Election experts say Arizona Senate's recount of Maricopa County ballots not 'normal'
Election experts say processes used to review and recount votes cast in Maricopa County are vastly different from standards used by election officials, casting doubt about the results of the review ordered by the Republican-led state Senate.
A team of election observers, working on behalf of Arizona Secretary of State Katie Hobbs, has spent the past week on the floor of Veterans Memorial Coliseum watching private firms hired by the Senate slowly recount votes cast for president and U.S. Senate in November.
Jennifer Morrell, a former election official and partner at The Elections Group, said the process they’ve seen is far from “normal.”
“It's really a sharp deviation from the practices performed by election professionals for handling, counting, accounting and auditing ballots,” Morrell said, “just like the professionals who conducted elections already and performed these hand count audits already in Maricopa County.”
Some of those deviations have drawn the attention of the U.S. Justice Department, which sent a letter to Senate President Karen Fann, R-Prescott, on Wednesday expressing concern that parts of the audit and recount may be in violation of federal law.
Ryan Macias, former director of certification and testing for the U.S. Election Assistance Commission, said specific concerns about the chain of custody of the nearly 2.1 million ballots are valid.
An attorney with the Justice Department’s Civil Rights Division wrote Wednesday they’re worried federal voting records — including those ballots — are no longer being stored and safeguarded by election officials, but were instead handed over to Cyber Ninjas, a Florida-based cybersecurity company.
“The fact that the chain of custody has not been controlled in the normal manner is, from my perspective, I would say that the security has been broken, the chain of custody has been broken, and therefore, the ballots themselves can no longer be trusted,” Macias said.
Hobbs said she’s concerned with the length of the process as well. Cyber Ninjas’ contract with Fann estimated the recount would take 20 days, but their work has fallen far behind that goal.
Critics say the firm is unqualified to review the 2020 election and point to social media posts by its CEO, Doug Logan, spreading conspiracies of stolen elections or fraud.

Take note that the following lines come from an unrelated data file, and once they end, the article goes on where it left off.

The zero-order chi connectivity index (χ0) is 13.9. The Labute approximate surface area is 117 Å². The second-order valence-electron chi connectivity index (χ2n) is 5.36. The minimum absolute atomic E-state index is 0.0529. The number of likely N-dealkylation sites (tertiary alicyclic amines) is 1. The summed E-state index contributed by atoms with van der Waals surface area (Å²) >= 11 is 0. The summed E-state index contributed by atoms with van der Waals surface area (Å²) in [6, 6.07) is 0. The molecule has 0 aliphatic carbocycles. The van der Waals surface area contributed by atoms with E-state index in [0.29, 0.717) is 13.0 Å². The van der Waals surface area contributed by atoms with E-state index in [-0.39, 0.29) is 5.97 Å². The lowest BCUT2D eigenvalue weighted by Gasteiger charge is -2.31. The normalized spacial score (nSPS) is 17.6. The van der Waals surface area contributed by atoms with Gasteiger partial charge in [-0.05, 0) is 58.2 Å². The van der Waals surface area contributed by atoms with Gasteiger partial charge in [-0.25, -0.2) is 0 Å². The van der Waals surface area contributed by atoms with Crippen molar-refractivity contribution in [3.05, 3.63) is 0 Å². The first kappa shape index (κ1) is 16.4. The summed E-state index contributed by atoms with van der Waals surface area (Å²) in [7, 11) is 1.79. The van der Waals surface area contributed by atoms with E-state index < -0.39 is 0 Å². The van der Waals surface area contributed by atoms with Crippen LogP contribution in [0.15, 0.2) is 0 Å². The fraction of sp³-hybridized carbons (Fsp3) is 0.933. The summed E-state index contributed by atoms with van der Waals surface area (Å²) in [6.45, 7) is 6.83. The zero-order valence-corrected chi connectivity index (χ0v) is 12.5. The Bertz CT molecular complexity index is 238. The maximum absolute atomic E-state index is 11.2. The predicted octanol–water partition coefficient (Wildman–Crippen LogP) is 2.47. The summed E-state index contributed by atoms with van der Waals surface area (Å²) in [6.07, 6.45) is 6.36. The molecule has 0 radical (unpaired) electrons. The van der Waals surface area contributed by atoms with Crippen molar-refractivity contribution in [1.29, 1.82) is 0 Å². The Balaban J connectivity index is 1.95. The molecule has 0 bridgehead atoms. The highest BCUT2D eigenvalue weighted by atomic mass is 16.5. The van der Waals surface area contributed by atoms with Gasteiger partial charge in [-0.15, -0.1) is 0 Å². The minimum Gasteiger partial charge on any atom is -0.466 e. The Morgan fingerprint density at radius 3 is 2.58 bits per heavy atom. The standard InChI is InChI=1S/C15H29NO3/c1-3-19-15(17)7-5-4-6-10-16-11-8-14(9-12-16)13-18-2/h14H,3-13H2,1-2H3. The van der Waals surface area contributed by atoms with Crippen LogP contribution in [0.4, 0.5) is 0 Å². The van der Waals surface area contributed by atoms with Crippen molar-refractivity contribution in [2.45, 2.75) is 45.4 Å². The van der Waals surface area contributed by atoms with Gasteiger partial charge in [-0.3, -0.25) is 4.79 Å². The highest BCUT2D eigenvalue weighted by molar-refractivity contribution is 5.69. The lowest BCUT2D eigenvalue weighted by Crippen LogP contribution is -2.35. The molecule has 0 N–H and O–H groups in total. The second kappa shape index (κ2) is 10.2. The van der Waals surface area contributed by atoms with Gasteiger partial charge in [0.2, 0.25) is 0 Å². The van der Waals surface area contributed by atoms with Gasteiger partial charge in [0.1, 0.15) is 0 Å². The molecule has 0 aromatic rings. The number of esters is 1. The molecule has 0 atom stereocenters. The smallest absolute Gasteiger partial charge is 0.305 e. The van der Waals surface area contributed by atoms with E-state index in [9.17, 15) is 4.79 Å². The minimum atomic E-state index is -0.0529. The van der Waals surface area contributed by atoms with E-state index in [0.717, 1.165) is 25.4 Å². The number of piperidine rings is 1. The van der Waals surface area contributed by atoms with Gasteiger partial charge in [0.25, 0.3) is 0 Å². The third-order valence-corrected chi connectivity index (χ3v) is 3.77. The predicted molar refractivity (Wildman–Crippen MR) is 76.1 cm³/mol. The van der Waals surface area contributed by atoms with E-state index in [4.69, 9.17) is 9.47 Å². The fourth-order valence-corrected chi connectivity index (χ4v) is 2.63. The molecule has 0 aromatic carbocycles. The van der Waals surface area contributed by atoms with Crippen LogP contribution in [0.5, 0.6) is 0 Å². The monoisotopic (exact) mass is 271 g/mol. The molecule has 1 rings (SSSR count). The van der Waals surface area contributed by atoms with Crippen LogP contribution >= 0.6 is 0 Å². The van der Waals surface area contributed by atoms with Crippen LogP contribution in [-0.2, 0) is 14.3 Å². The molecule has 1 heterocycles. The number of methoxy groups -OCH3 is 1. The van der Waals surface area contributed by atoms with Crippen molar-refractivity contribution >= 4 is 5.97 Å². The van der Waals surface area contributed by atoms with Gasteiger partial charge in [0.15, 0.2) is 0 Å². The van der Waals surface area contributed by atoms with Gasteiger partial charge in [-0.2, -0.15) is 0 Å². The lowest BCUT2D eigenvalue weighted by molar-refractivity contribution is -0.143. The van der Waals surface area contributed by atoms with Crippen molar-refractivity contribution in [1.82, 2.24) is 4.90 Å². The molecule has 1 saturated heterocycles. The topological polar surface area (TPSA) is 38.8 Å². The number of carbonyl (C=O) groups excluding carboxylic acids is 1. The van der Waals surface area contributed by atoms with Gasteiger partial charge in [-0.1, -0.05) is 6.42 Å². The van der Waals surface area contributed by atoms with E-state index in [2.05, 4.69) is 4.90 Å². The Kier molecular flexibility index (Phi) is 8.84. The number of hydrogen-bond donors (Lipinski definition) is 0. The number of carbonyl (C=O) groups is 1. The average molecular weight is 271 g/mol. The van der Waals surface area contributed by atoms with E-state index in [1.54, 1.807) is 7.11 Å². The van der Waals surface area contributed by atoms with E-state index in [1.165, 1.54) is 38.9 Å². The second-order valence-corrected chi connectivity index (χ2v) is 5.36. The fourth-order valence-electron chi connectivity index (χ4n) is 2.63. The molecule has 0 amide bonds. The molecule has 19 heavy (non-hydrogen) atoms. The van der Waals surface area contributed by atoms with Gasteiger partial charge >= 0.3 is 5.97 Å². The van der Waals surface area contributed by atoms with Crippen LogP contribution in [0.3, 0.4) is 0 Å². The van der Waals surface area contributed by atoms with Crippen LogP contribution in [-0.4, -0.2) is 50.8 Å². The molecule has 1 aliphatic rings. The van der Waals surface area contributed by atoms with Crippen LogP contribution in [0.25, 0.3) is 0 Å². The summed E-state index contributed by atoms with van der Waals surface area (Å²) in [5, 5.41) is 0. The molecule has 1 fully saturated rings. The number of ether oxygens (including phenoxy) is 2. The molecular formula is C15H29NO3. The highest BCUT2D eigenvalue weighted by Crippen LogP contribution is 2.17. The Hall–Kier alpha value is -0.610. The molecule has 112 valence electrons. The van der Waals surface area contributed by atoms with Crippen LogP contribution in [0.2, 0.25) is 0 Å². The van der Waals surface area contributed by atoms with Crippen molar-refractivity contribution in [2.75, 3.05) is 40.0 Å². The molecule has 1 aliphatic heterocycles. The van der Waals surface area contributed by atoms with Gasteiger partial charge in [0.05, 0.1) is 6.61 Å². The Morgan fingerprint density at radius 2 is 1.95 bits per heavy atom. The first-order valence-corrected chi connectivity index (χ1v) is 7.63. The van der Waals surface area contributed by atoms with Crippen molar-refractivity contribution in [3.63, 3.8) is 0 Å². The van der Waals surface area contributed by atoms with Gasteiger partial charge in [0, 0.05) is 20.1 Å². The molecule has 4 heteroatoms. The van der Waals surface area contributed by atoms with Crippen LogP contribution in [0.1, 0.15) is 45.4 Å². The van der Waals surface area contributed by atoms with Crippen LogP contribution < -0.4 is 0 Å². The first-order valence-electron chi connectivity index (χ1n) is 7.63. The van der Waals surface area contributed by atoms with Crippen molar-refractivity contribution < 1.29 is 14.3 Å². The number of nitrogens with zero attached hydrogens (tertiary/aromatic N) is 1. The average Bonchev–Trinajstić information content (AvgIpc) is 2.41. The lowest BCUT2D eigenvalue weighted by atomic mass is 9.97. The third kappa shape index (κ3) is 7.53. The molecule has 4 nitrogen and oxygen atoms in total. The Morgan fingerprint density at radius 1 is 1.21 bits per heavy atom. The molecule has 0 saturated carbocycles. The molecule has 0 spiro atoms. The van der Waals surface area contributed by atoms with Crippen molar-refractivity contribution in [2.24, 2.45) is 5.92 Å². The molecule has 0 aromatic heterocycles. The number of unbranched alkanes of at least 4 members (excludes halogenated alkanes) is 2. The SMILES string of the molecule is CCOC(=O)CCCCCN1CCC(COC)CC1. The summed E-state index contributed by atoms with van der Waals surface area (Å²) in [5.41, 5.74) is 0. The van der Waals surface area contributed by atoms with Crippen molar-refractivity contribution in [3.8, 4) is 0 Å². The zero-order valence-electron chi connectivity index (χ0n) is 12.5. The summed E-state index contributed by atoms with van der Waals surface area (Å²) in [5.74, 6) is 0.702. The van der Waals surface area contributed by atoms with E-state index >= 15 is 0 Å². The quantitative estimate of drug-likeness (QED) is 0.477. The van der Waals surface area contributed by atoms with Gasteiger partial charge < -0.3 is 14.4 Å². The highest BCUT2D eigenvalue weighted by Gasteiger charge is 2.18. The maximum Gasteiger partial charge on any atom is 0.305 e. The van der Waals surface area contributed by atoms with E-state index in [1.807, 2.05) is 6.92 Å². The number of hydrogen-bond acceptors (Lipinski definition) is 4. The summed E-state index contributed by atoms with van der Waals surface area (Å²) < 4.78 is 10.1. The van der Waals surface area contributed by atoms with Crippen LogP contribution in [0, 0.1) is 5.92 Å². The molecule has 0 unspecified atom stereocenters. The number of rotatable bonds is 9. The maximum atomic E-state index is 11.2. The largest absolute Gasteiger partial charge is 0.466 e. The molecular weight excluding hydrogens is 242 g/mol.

Now the auditors face a May 14 deadline to remove all equipment, election materials and ballots from the coliseum, and it’s unknown where those materials will be headed next.
“Every day that this exercise continues, I grow more concerned about what is happening and now it is entirely unclear what kind of timeframe in which they are trying to complete this audit,” Hobbs said.
Hobbs said she and other secretaries of state from around the country met with officials from the DOJ’s Civil Rights Division on Thursday morning, and is thankful the department weighed in on the review in its letter to Fann.
On national television appearances, Hobbs has been warning that the election review has become a lightning rod for Republicans loyal to former President Donald Trump and could be replicated elsewhere. Now, other secretaries of state are beginning to hear calls for Maricopa-style audits in their own states, Hobbs said Thursday.
“This is really dangerous for our democracy,” she said. “And we think they're writing the playbook here to take this across the country.”
On Thursday afternoon, Bennett brushed aside the DOJ’s concerns, calling concerns with the chain of custody of the nearly 2.1 million ballots and security protocols at the coliseum “completely unfounded.”
“Nobody is in the building that shouldn’t be in the building,” Bennett said.
The DOJ letter also raised concerns with plans to knock on doors asking voters about their registration and voting history, which could potentially violate laws against voter intimidation.
“If I have anything to do with it, there won’t be any voter intimidation,” Bennett said.
But when asked if Bennett would in fact have something to do with it, he could not say for certain.
“I hope so,” Bennett said.